The Issue: The Moebius Strip Madness of ‘Silver Surfer’ #11
Welcome to The Issue, where we’ll take a look at some of the strangest, most interesting and most distinctive single issue comic stories ever to grace the medium. You know the ones; silent issues, sideways issues, backwards issues; the comics that try to do something different with the form, and stand out from the series they belong to.
We’re kicking off with a recent example, one that seems to have come from an alternate universe where the rules of the comics form are slightly different: Dan Slott and Mike Allred‘s Silver Surfer #11.
Silver Surfer #11 is an absolute masterclass in modern comics storytelling.
It contains not just one but four stories about a set of characters stuck in a time loop, in an issue that can be read entirely separately to the rest of the series. At the same time, it’s building on the emotional arc of the preceding ten issues and setting up the stories that follow.
That’s undeniably smart comics, but the reason we’re talking about it today is the format. The issue twists those stories into a Möbius strip — you know, that seemingly-physics-defying shape you probably made out of a strip of colored paper back in school. Looks kind of like a twisted hair scrunchie, or if someone sat on an infinity symbol? But, uh, made of comics panels.
Look, it’s probably easier if I just show you:
For the sake of our sanity and the sheer loading time of this web page, I’ve cut it down to just three of the issue’s double page spreads – there are actually eleven, forming a much larger loop – but hopefully you get the idea. There are two strips on each page, running counter to one another, so the story on the bottom of the page is upside down. At the middle knot, as everything gets sucked into a wormhole, the perspective switches to a different character and the whole book flips, so the top story is the one that’s upside down. Reach the end and you have to do a U-turn, flip the book round again and read back to the beginning.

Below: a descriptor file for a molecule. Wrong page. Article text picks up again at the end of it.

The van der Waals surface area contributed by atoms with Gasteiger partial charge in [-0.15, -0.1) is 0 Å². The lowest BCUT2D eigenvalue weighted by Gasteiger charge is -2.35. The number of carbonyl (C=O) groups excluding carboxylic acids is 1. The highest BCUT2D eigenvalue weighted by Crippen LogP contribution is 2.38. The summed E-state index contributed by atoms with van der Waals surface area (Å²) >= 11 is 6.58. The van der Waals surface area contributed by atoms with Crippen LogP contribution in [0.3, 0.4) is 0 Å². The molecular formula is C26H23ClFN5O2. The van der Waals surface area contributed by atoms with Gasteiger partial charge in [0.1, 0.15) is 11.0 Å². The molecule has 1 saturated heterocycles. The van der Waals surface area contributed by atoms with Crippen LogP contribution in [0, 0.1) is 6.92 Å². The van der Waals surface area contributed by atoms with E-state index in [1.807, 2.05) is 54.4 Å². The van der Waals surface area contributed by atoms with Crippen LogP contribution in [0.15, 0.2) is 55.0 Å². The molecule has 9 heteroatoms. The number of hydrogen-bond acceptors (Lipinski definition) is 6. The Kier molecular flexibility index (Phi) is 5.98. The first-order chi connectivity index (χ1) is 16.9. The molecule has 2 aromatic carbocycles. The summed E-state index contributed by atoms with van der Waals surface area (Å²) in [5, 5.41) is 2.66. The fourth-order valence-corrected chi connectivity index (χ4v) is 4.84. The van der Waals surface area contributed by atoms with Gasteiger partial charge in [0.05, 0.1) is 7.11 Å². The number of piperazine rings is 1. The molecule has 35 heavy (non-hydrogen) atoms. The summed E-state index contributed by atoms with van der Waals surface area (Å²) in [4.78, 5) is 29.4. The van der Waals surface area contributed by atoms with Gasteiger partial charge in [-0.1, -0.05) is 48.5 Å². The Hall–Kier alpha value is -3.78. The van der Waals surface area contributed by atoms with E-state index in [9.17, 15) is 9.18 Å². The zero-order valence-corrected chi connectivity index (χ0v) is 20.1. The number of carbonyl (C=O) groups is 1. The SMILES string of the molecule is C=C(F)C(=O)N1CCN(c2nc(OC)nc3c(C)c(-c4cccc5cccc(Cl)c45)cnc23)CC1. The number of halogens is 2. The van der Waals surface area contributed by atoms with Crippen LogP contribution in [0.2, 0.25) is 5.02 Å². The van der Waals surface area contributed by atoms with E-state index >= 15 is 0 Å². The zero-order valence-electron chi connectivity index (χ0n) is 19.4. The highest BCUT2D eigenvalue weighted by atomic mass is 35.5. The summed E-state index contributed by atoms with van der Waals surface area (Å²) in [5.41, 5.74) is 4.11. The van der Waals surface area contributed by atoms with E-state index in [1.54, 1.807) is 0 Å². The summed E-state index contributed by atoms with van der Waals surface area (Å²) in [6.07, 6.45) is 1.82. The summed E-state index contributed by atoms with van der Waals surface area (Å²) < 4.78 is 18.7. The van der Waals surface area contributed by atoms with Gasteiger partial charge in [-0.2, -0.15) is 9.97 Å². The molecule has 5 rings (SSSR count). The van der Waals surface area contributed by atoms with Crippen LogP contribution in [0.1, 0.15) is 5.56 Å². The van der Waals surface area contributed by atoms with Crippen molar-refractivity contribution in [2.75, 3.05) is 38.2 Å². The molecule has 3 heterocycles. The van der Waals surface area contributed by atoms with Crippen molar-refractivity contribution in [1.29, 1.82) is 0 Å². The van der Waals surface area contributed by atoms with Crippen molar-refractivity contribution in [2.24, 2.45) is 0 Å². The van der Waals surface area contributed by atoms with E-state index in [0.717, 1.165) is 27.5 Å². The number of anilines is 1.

This format is used to put us firmly in the shoes of the Silver Surfer (probably those rubber shoes with the individual toes, given that he’s a surfer) and the rest of the cast. Searching the galaxy for a planet where the fleet of refugee aliens they’ve recently rescued from Galactus will be safe, the Surfer and his travel companion Dawn are attacked by some inexplicably French spacemen, and find themselves stuck in a time loop.
That might all sound a little difficult to follow, but Slott and Allred keep it remarkably clear throughout. It helps that it’s all reasonably familiar. The premise is Groundhog Day in space. Edge of Tomorrow with a naked, philosophizing chrome dude instead of Tom Cruise.
More importantly, the single-tier strip of panels should be accessible to anyone who’s ever read a Garfield. To help keep it as clear and simple as possible, Allred even shapes the border of each panel into an arrow, making sure you’re always pulled right through the story.
But keep following those arrows, and you’ll be stuck going round and round forever, as trapped in the loop as any of the characters. It’s a metaphor for not only the time loop, but also the current predicament of our heroes.
In order to repent for past sins — namely playing maître d’ to a planet-consuming space god — the Surfer is trying to find a planet that can house six billion different alien species, each with their own needs and vulnerabilities. This quickly proves to be a Sisyphean task, only with a fleet of Allred-designed spaceships instead of a boulder, and thus far cooler.